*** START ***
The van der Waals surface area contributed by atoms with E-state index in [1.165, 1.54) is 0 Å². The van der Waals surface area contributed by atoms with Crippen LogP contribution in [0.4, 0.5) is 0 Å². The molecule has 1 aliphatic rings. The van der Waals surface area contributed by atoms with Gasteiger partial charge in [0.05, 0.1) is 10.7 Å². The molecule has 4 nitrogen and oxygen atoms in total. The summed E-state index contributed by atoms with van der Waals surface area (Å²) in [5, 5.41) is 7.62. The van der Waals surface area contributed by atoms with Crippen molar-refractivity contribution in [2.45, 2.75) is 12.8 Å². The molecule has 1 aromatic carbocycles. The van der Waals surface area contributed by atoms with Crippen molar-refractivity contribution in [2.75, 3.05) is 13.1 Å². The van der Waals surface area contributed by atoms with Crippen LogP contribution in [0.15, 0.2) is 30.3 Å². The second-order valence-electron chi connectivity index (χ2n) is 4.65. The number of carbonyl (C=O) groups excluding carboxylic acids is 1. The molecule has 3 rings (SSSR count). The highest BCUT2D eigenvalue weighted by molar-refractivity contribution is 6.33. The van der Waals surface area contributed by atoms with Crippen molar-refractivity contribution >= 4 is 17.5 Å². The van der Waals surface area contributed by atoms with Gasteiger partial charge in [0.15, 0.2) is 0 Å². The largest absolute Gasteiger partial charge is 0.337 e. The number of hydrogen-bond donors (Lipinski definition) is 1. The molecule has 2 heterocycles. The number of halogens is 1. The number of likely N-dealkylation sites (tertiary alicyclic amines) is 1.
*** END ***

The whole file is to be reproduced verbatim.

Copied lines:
The van der Waals surface area contributed by atoms with E-state index in [1.165, 1.54) is 0 Å². The van der Waals surface area contributed by atoms with Crippen LogP contribution in [0.4, 0.5) is 0 Å². The molecule has 1 aliphatic rings. The van der Waals surface area contributed by atoms with Gasteiger partial charge in [0.05, 0.1) is 10.7 Å². The molecule has 4 nitrogen and oxygen atoms in total. The summed E-state index contributed by atoms with van der Waals surface area (Å²) in [5, 5.41) is 7.62. The van der Waals surface area contributed by atoms with Crippen molar-refractivity contribution in [2.45, 2.75) is 12.8 Å². The molecule has 1 aromatic carbocycles. The van der Waals surface area contributed by atoms with Crippen molar-refractivity contribution in [2.75, 3.05) is 13.1 Å². The van der Waals surface area contributed by atoms with Crippen LogP contribution in [0.15, 0.2) is 30.3 Å². The second-order valence-electron chi connectivity index (χ2n) is 4.65. The number of carbonyl (C=O) groups excluding carboxylic acids is 1. The molecule has 3 rings (SSSR count). The highest BCUT2D eigenvalue weighted by molar-refractivity contribution is 6.33. The van der Waals surface area contributed by atoms with Crippen molar-refractivity contribution >= 4 is 17.5 Å². The van der Waals surface area contributed by atoms with Gasteiger partial charge in [0.15, 0.2) is 0 Å². The largest absolute Gasteiger partial charge is 0.337 e. The number of hydrogen-bond donors (Lipinski definition) is 1. The molecule has 2 heterocycles. The number of halogens is 1. The number of likely N-dealkylation sites (tertiary alicyclic amines) is 1.